I can imagine those loud cries and tears in Gethsemane. I know they were tired, but it still surprises me that Peter, James and John were able to sleep through it. But we know from today’s reading from Hebrews, that though his cries and tears were heard, a supernatural rescue was not in the offing, and Jesus acquiesced to the inevitable outcome. As it is written, “He sacrificed for their sins once and for all when he offered himself.” In other words, he said, Okay, I’ll do it, but not before he had pled that it be otherwise.

The suffering is reminiscent of Job’s story, which we’ve been hearing for the past weeks, the last installment today. While Job was immersed in suffering, his friends gathered around him, wisely silent for a period of time. But then all began to hold forth about what Job had done to deserve this or what he should do to get out from under it. With friends like this, etcetera. But here at the end of the book of Job, after his encounter with God, after he has seen God, viz., understood who he himself, Job, was before God, he repented in dust and ashes. Then God called for a sacrifice from the friends and a prayer for them from Job, considering their unacceptable understanding of who God is, their “folly” as God calls it. So Job did pray for his friends and God accepted his prayer...

...even as Jesus prayed for those who were actually killing him. In Luke it is written that he asked God to forgive them as they did not know what they were doing. Certainly that includes us as we bumble and bluster along. Jesus, our high priest, as he is titled in Hebrews, intercedes for us at all times through all time eloquently, embodying in himself the full free offering of his life to God on our behalf. I can’t overemphasize that: that he gave the gift of his life freely, and he invites us to do the same. I remind you, I remind us, as I did last week, that the magnitude of our sacrifice will not be so great as that of Jesus, but that whatever we have to offer back to God, in union with Jesus in his sacrificial offering, will be acceptable to God because of him, just as the prayers of Job, who had seen God, just as his prayers were acceptable to God on behalf of his friends.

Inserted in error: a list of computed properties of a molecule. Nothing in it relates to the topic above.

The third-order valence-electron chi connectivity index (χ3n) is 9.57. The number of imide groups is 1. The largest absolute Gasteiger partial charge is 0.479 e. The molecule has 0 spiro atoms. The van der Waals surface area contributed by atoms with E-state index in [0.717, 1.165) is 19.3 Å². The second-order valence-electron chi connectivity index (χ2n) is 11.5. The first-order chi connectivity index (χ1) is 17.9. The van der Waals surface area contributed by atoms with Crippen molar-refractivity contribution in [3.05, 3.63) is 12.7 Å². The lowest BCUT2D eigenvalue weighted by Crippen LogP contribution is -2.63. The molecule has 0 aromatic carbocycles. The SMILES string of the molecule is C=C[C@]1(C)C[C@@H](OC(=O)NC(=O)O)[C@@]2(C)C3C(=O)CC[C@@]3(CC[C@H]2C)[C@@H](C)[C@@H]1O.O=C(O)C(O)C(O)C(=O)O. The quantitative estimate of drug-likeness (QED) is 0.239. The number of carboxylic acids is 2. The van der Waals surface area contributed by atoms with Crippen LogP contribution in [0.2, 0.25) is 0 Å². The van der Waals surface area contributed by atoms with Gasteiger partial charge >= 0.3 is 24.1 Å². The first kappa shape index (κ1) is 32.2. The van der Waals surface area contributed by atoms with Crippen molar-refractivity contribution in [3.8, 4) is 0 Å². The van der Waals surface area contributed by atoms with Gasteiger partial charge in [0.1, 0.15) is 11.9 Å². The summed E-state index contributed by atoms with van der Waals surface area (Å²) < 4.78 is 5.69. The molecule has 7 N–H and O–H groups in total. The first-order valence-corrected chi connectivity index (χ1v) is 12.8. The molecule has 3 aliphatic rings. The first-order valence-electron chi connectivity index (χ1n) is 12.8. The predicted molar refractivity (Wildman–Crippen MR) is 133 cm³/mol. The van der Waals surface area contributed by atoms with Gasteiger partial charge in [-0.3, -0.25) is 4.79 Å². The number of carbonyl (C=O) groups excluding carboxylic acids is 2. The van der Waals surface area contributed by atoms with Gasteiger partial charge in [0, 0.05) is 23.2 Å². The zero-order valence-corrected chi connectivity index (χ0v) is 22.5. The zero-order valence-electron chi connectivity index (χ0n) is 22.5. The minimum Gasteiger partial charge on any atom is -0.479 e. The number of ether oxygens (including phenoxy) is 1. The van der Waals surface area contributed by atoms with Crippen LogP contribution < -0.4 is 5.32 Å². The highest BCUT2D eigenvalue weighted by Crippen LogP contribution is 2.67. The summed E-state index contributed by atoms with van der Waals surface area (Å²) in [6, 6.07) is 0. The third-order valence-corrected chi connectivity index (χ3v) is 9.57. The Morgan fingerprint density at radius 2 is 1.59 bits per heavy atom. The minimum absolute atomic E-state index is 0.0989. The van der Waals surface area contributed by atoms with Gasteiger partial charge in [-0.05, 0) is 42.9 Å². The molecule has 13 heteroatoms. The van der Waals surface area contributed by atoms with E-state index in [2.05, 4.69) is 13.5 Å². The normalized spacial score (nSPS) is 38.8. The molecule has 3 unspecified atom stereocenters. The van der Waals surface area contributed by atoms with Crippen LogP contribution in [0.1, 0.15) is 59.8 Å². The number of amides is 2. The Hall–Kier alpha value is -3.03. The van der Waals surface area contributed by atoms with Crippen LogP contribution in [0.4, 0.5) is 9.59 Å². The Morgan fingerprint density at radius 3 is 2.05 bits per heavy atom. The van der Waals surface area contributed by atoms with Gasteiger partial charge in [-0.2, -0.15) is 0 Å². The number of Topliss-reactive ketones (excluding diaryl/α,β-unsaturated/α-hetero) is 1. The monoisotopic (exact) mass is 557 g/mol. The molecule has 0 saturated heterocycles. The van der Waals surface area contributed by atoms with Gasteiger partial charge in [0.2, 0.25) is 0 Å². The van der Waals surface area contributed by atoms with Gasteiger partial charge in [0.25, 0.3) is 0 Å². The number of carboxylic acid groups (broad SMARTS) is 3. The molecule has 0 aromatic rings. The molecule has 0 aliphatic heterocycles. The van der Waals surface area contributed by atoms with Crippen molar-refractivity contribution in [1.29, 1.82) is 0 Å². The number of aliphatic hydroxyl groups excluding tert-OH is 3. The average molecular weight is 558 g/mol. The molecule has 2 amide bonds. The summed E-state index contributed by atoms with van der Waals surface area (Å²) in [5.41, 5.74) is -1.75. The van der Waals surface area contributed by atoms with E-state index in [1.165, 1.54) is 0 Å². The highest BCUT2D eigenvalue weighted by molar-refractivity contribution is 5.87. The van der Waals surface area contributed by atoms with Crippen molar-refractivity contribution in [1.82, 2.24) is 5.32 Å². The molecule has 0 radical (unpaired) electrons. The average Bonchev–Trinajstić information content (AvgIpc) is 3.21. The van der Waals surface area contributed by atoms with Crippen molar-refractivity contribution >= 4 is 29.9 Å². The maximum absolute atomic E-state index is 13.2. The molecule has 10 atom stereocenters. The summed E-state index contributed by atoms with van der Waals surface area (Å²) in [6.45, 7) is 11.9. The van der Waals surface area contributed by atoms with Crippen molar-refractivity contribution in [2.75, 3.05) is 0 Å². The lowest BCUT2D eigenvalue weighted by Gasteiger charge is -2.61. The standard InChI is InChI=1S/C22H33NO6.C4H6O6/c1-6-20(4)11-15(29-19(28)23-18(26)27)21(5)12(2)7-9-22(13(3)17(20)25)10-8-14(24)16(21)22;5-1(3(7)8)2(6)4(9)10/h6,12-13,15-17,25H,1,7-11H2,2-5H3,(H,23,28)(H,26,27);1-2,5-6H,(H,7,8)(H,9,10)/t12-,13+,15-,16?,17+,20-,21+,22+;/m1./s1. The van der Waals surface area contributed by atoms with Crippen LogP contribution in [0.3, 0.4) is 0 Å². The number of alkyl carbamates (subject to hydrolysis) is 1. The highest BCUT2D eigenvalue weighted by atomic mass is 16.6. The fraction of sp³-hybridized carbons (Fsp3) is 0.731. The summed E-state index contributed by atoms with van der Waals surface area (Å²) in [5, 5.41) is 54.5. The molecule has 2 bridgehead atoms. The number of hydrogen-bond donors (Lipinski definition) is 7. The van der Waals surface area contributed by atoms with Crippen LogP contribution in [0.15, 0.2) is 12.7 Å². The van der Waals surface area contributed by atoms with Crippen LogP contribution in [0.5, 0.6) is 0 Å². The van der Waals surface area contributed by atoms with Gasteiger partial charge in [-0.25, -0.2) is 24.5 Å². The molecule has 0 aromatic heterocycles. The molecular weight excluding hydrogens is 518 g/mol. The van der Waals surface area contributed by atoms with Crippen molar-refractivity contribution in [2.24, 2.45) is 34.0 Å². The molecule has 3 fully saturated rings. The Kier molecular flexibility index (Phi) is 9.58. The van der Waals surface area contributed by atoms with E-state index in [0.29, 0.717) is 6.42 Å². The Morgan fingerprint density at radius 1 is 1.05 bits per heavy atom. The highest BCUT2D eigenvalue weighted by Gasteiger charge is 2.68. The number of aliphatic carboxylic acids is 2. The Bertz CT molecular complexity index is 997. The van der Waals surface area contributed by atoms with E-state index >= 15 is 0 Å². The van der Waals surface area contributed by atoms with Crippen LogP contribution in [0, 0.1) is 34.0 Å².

One contemporary example of a life offered is that of Jerzy Popieluszko. He was a Polish priest who gave his life for the Polish workers of the Solidarity movement in 1984, when he was just 39 years of age. Some of you may remember the event. This past week marked the 25th anniversary of his death. Like most Poles, Father P., as I’ll call him, had a disdain for the communist system under which the country operated, but he had never been a political activist. When the Gdansk shipworkers went on strike in August 1980, the steelworkers in Warsaw joined them in solidarity. They asked for a priest to come and celebrate Mass for them, and Father P. volunteered.